What's the problem? Just add more car traffic lanes in the "significant but unavoidable" congestion areas. Use eminent domain if the property owners aren't too enthusiastic about helping out. Stanford has offered to pay millions of dollars to solve these problems. Better take the money while it is still on the table.


Like this comment
Posted by janet
a resident of Menlo Park
on Feb 18, 2011 at 12:53 pm

Alpine Road is way over capacity already and is a death trap for local residents. Traffic through this residential district is either at a standstill or way over the speed limit. The biggest hazard is the flow of construction rigs from Stanford that swing into the bike lanes and over the yellow lines. There has already been one death and will probably be more. Stanford blocks off all its property from traffic and dumps it onto everyone else in the surrounding area. How are Cal train passes going to help anyone - especially since Cal Train is reducing the number of trains.


Like this comment
Posted by Too much traffic
a resident of Another Palo Alto neighborhood
on Feb 18, 2011 at 1:05 pm

Janet--let's get the discussion off and rolling with gross exaggerations and other falsehoods.
We know Stanford is the evil empire--certainly if Morton, Kishimoto and Drekmeier say it it has to be true.
Unfortunately Janet will not be happy unless there are more deaths on Alpine Road.


Like this comment
Posted by anonymous
a resident of Duveneck/St. Francis
on Feb 18, 2011 at 8:56 pm

Instead of that odd scheme of Stanford sponsoring Caltrain passes for doctors who would never use them (and perhaps Caltrain will not even "be there,") can we instead have monies given to city of PA for road resurfacing, since roads near me, like Embarcadero Rd, that carry heavy Stanford traffic, will doubtless carry many more cars each day and be "impacted?"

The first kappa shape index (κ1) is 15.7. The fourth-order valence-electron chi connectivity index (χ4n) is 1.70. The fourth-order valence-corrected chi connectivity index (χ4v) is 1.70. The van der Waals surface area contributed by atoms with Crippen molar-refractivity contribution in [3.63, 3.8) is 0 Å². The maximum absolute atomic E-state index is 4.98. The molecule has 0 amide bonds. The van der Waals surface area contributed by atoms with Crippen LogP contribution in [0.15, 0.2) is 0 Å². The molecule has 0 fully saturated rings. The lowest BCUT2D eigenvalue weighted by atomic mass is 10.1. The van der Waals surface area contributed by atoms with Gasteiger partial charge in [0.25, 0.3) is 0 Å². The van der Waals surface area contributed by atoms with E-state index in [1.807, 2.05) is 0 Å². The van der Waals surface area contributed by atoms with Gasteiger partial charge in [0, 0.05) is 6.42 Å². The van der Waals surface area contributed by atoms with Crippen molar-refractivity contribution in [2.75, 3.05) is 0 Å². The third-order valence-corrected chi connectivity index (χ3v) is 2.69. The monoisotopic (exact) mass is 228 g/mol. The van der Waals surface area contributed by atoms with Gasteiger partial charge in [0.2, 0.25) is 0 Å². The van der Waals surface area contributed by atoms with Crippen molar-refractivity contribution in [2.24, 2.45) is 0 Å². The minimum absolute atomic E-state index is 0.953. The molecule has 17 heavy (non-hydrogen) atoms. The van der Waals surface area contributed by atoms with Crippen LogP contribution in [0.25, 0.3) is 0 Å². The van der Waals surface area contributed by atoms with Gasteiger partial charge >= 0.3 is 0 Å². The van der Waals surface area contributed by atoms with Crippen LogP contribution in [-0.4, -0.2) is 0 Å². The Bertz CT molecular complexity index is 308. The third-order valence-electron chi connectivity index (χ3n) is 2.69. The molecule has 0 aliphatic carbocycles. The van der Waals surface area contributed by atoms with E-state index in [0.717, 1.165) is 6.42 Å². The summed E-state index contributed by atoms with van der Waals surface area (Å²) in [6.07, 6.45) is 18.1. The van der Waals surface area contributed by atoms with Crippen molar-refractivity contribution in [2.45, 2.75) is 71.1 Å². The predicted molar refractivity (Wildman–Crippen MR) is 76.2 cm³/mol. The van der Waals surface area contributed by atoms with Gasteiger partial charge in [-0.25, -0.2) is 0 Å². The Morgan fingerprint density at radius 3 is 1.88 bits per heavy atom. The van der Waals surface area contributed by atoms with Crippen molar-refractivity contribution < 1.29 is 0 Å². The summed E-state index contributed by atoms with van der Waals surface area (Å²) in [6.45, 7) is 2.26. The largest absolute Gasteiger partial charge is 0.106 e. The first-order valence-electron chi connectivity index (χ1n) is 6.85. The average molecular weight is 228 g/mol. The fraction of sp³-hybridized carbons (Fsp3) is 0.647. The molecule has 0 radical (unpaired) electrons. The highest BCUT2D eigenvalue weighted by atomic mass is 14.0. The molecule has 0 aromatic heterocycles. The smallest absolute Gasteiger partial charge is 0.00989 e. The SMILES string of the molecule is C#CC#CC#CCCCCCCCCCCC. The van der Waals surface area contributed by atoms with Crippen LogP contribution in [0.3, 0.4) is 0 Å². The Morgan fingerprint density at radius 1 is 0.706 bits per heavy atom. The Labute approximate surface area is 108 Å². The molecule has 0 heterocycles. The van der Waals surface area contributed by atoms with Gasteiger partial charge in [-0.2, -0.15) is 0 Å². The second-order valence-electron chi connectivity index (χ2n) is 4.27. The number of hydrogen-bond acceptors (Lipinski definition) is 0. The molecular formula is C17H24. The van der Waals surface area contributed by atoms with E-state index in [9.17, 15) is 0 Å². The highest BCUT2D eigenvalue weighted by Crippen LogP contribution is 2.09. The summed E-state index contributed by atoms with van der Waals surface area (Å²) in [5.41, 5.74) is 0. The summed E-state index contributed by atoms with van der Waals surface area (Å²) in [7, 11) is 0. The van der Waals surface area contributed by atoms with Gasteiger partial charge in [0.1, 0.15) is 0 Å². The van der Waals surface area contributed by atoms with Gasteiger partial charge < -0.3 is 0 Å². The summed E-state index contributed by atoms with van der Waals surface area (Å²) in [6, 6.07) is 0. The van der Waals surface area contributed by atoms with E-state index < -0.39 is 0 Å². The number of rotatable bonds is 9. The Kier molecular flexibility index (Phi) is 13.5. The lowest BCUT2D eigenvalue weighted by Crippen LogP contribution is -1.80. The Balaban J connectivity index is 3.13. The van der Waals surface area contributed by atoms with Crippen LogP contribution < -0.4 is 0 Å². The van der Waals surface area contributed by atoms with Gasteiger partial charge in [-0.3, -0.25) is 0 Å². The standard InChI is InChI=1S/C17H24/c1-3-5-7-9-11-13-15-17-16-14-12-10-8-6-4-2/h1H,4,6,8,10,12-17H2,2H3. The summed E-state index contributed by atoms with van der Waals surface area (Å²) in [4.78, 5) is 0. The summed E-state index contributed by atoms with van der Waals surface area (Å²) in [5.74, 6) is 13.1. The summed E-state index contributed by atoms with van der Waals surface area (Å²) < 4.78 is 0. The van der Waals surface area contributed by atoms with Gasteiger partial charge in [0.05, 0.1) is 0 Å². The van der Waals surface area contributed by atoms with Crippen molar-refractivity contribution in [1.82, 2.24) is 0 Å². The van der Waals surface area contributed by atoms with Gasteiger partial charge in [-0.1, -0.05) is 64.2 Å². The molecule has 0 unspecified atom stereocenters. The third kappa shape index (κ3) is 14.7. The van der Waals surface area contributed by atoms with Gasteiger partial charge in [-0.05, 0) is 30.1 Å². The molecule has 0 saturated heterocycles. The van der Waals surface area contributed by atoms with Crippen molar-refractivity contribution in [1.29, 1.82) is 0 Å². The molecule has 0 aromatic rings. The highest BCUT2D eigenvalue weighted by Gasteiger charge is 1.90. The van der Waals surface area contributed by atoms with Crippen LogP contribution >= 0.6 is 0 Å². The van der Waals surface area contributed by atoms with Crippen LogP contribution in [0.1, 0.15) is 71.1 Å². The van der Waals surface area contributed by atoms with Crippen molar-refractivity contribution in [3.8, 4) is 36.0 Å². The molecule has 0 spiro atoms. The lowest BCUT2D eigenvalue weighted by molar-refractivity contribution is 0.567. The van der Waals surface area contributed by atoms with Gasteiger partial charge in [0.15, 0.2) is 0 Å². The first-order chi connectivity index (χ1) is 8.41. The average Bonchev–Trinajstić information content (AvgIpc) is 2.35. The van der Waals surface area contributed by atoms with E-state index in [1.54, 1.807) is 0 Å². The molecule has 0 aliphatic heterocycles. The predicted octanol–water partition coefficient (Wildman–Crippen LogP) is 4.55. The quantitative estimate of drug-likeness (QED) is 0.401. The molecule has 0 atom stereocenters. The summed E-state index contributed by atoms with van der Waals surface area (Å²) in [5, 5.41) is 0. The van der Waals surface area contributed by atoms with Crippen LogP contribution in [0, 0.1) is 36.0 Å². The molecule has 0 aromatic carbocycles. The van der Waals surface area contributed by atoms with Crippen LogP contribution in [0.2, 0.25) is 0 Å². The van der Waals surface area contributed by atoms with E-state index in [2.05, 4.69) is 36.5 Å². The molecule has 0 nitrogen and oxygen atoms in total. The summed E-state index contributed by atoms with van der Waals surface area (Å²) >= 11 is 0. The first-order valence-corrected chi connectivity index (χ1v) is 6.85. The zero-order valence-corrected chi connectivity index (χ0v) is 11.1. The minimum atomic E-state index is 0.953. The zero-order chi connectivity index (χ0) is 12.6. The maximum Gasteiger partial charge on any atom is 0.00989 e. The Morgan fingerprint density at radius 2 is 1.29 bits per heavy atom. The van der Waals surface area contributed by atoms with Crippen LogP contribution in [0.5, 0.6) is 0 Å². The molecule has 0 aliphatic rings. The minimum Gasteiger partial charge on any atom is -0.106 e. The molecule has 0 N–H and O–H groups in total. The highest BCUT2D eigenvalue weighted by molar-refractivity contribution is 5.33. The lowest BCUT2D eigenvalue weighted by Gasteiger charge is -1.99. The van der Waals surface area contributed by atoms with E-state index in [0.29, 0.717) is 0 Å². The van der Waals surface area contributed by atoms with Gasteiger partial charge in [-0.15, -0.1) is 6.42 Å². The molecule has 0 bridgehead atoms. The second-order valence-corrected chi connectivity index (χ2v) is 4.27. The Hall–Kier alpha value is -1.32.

Like this comment
Posted by Kate
a resident of Duveneck/St. Francis
on Feb 19, 2011 at 4:33 am

Without good, qualified, well-trained nurses, the best physical plant in the world is meaningless. Why build a state of the art facility then treat the nurses like dirt?? Nursing is not all aboutt bed-pans and taking temps. It is a highly skilled, scientific, humanitarian profession that takes years of training. You don't want a minimally trained nurse - I'm talking about registered degreed nurses - assisting at your surgery, taking care of your heart, watching every minute over your new preemy baby - a 2 pounder -, your child with cancer, you/ your son with a heart transplant or heart surgery. Get real people. If you take your BMW in for service, you want the best mechanic. People are far more important. YOUR LIFE in the hospital, in the ER, anyplace there , depends on qualified RN's - registered nurses. And Stanford Medical Center treats them like second class citizens.


Like this comment
Posted by mary
a resident of Duveneck/St. Francis
on Feb 19, 2011 at 7:42 am

Amen Kate.

Shame on Stanford and Packard.


Like this comment
Posted by Too much traffic
a resident of Another Palo Alto neighborhood
on Feb 19, 2011 at 9:29 am

"Instead of that odd scheme of Stanford sponsoring Caltrain passes for doctors who would never use them (and perhaps Caltrain will not even "be there,") can we instead have monies given to city of PA for road resurfacing, since roads near me, like Embarcadero Rd, that carry heavy Stanford traffic, will doubtless carry many more cars each day and be "impacted?""

It is not an "odd scheme" and it is not just for doctors. It ias for all employees and Palo Alto wholeheartedly supports this plan. Also consider how much money this gives to cash strapped Caltrain. Once again Stanford comes to the rescue of a local beleaguered institution.


Sorry, but further commenting on this topic has been closed.